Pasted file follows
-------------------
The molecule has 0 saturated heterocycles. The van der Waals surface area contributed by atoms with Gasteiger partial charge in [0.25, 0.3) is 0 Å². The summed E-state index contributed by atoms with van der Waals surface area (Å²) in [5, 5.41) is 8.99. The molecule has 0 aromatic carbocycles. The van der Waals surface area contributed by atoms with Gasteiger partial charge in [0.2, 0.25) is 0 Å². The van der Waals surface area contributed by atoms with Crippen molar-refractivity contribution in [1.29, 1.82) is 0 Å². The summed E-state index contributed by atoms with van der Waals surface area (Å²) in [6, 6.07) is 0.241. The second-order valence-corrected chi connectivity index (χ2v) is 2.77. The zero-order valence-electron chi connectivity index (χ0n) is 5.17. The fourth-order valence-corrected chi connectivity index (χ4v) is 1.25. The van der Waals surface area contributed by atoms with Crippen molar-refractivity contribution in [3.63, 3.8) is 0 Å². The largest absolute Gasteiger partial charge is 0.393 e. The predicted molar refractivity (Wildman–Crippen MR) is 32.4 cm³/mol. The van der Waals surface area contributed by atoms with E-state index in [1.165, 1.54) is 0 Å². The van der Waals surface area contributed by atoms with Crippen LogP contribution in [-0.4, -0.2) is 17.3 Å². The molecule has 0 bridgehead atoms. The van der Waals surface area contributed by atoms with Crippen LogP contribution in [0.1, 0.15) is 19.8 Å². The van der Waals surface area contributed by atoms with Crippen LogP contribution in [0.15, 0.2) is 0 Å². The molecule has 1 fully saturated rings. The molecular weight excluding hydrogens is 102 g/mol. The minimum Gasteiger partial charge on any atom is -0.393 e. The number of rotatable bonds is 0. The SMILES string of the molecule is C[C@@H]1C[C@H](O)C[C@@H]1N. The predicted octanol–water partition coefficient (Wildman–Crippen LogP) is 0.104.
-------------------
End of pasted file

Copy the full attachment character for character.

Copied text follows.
The molecule has 0 saturated heterocycles. The van der Waals surface area contributed by atoms with Gasteiger partial charge in [0.25, 0.3) is 0 Å². The summed E-state index contributed by atoms with van der Waals surface area (Å²) in [5, 5.41) is 8.99. The molecule has 0 aromatic carbocycles. The van der Waals surface area contributed by atoms with Gasteiger partial charge in [0.2, 0.25) is 0 Å². The van der Waals surface area contributed by atoms with Crippen molar-refractivity contribution in [1.29, 1.82) is 0 Å². The summed E-state index contributed by atoms with van der Waals surface area (Å²) in [6, 6.07) is 0.241. The second-order valence-corrected chi connectivity index (χ2v) is 2.77. The zero-order valence-electron chi connectivity index (χ0n) is 5.17. The fourth-order valence-corrected chi connectivity index (χ4v) is 1.25. The van der Waals surface area contributed by atoms with Crippen molar-refractivity contribution in [3.63, 3.8) is 0 Å². The largest absolute Gasteiger partial charge is 0.393 e. The predicted molar refractivity (Wildman–Crippen MR) is 32.4 cm³/mol. The van der Waals surface area contributed by atoms with E-state index in [1.165, 1.54) is 0 Å². The van der Waals surface area contributed by atoms with Crippen LogP contribution in [-0.4, -0.2) is 17.3 Å². The molecule has 0 bridgehead atoms. The van der Waals surface area contributed by atoms with Crippen LogP contribution in [0.1, 0.15) is 19.8 Å². The van der Waals surface area contributed by atoms with Crippen LogP contribution in [0.15, 0.2) is 0 Å². The molecule has 1 fully saturated rings. The molecular weight excluding hydrogens is 102 g/mol. The minimum Gasteiger partial charge on any atom is -0.393 e. The number of rotatable bonds is 0. The SMILES string of the molecule is C[C@@H]1C[C@H](O)C[C@@H]1N. The predicted octanol–water partition coefficient (Wildman–Crippen LogP) is 0.104.